What is a planting zone?
A planting zone, or hardiness zone, is a categorization that the USDA uses to divide sections of the country based on weather pattern date. Plant types have their own hardiness zones, often listed on the products sold. Planting zones are a guideline to help gardeners choose plants. The USDA’s website has a map showing zones for the country as well as individual states.
Have planting zones changed?
Yes! Global warming has had an impact, so the USDA updated their information from 1990.
Factors that can change the zone you’re in
Because of micro climates, your zone might not act as it should. Physical structures such as walls, houses or other buildings may impact your zone. Structures made of brick, cement or stucco will hold and radiate heat. A large body of water such as a lake or river tends to moderate the temperatures of inland areas nearby. Topography plays a role as well. Warm air is lighter than cold air, so valleys can have more frost problems than hills. The southern side of a slope warms up faster in the spring. Clever gardeners impact their planting area by mulching, using cold frames, planting on balconies and rooftops.
What about frost?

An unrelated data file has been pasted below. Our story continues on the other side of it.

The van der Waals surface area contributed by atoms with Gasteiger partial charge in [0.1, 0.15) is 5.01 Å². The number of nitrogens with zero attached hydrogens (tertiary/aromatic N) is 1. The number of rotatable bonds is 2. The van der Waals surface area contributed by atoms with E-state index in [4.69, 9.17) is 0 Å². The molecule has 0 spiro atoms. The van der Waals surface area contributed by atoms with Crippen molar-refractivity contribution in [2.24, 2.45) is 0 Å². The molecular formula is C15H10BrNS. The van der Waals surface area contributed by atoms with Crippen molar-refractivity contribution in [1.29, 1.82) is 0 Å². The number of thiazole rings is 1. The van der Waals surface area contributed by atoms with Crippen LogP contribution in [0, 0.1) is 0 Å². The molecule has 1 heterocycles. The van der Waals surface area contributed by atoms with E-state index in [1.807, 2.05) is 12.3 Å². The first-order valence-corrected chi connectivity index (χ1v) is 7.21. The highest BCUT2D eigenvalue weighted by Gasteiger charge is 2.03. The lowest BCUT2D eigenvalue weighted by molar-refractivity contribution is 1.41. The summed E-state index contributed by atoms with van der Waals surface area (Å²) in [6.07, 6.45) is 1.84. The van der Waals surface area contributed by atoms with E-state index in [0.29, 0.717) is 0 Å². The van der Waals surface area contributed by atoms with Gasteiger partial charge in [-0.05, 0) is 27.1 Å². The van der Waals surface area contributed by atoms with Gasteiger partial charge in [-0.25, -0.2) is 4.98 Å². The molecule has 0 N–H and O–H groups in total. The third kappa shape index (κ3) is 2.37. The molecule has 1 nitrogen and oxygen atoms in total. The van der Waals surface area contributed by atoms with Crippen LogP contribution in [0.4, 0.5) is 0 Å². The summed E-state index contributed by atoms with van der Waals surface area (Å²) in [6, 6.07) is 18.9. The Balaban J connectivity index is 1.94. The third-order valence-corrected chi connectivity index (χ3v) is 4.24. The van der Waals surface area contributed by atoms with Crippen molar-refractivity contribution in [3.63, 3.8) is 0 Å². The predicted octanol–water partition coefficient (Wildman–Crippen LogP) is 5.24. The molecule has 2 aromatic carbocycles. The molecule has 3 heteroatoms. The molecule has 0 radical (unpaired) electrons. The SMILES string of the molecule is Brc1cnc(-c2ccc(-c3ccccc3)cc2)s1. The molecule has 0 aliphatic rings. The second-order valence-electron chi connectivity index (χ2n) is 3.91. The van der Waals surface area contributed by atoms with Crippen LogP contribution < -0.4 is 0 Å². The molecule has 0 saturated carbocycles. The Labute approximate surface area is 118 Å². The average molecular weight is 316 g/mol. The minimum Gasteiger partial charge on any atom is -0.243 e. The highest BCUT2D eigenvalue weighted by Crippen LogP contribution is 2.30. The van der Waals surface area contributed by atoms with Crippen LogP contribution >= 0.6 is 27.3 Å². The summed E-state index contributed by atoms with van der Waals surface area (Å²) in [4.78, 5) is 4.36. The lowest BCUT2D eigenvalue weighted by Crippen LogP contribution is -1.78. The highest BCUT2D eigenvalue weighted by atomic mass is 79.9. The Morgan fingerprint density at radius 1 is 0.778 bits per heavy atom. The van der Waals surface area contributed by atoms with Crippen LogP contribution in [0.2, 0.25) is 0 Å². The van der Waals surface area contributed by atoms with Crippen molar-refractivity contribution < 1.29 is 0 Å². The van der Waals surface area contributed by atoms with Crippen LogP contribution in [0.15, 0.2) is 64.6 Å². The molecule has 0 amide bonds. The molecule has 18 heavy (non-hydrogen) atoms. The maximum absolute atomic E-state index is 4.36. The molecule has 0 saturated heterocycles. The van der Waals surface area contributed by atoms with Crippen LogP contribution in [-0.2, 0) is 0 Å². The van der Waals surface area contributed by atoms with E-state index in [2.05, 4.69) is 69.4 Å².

Ah, it’s a beautiful day, and you can’t wait to start planting! New trees and shrubs, most herbaceous, perennials, pansy, snapdragon, lettuce, spinach, peas, chard, collards, beets, carrots and radishes can tolerate a frost. Semi-tender plants that will tolerate a light frost include broccoli, cauliflower, petunia, lobelia, geranium, dusty miller, osteospermum (cape daisy), nemesia, verbena, potatoes, corn and parsley.
Whoops! I planted and there’s a frost warning!
Cover the plants with a light weight, breathable and insulating fabric – blankets, bed sheets, towels. Or cover with straw, newspapers, leaves or other organic matter. You can also make your own cloche or hot cap by cutting off the bottom of a gallon milk jug and removing the top. You can cover your lettuce with the hot caps, and when the lettuce is ready to harvest, move the hot caps to tomato plants – instant little greenhouses!
Meaning of Hardiness, or Planting, Zones
Here is information from the USDA:
Sources: Old Farmers Almanac, Home & Gardens, Fine Gardening and Mark Adams